Logo Creation Basics & Resources

The Fusion of Aesthetic & Purpose

Building a brand is a tedious process. When you go shopping, you probably see symbols and know exactly what they mean—the Nike swoosh, the Apple logo, the green Starbucks lady. If you have an idea, be it a business or an organization, you’ll need a logo. Your logo is the face of your brand, and it tells people a lot about your brand.

Photo via

Creating a logo involves the fusion of aesthetic and purpose. Aesthetic tells people a little about your style, usually conveyed through the use of colors and shapes. Purpose tells people what your brand is about, and it tells them to associate your brand with that logo. The Major League Baseball logo (below) combines aesthetic and purpose perfectly. The colors and silhouette convey the ‘America’ aspect, while the silhouette tells people that they’re about baseball.

Other things to consider are how unique your logo is, and how easy it is to manipulate and reproduce. The MLB logo is unique – it isn’t just another baseball player clip art. It’s easy to resize because of its simplicity, and it can be printed in many forms and retain its familiarity. This can be important if you are, for example, making a logo for a foundation. You’ll probably be putting the logo on flyers, tees, and pens, so it needs to be unique, memorable, and recognizable, as well as fit for manipulating into different forms. Logos for sites can share one common feature (usually a shape or the site’s initials, along with its colors) because you want your logo to match your site’s header and color scheme, but not be everywhere on the webpage.

Photo via

While making a unique, memorable, recognizable, and purposeful logo lies primarily in your creative talent, there are resources on the web to help you build a brand, including a logo. One of my favorite sites is They sell thousands of goods for graphic and web designers, including fonts and graphics packs. If you sign up for their newsletter, they send you six free goods every Monday – goods that would normally have to be paid for. There’s actually a logo building pack (pictured) that you can take elements or even just inspiration from.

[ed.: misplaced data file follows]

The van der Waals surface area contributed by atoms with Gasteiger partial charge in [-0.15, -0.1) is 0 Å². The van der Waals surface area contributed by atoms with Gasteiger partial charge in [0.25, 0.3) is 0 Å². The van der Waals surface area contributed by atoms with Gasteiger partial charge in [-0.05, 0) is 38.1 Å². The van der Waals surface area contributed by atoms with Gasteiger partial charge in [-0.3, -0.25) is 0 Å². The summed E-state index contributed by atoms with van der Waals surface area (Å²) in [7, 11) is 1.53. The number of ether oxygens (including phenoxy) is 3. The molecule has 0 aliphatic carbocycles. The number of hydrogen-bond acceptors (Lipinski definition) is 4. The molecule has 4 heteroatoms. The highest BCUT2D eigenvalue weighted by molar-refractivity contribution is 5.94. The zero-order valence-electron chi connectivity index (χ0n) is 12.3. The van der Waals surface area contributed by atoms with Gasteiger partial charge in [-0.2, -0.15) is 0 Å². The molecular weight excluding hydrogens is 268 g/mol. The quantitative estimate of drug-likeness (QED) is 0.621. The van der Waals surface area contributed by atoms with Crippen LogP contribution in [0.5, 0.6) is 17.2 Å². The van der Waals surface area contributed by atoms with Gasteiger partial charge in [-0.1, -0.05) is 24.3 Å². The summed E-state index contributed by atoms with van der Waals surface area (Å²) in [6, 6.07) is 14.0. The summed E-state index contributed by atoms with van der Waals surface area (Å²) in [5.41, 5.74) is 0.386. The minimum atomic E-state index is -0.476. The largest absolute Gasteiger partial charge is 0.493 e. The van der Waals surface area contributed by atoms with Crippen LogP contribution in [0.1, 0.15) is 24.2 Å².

Photo by John Moffitt

Another resource for color schemes that can get your creative juices flowing is They not only have color schemes made from photos, but their palette search feature means you can find color schemes that include a certain color you like. If you’re looking for a more systematic color combination, try Adobe Color (formerly called Kuler). You can drag colors on a color wheel and ask the program to find other colors based on a rule you set (shades, analogous, monochromatic, triad, etc). It’s also available as an app, Adobe Capture CC (Free, Apple and Android).

In the realm of apps, there are two I have used and can tell you with complete certainty that they are worth downloading. The first one is the Adobe Color app mentioned above, and the second is Color Culler (Free, Android only).  Color Culler is a personal favorite because it finds the colors in the photo you take (or upload) and has a visually pleasing palette format, but Adobe Capture has more options.

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Student, creative blogger, and entrepreneur by day. Artist, music-lover, and fan of the oxford comma at all other hours of the day.

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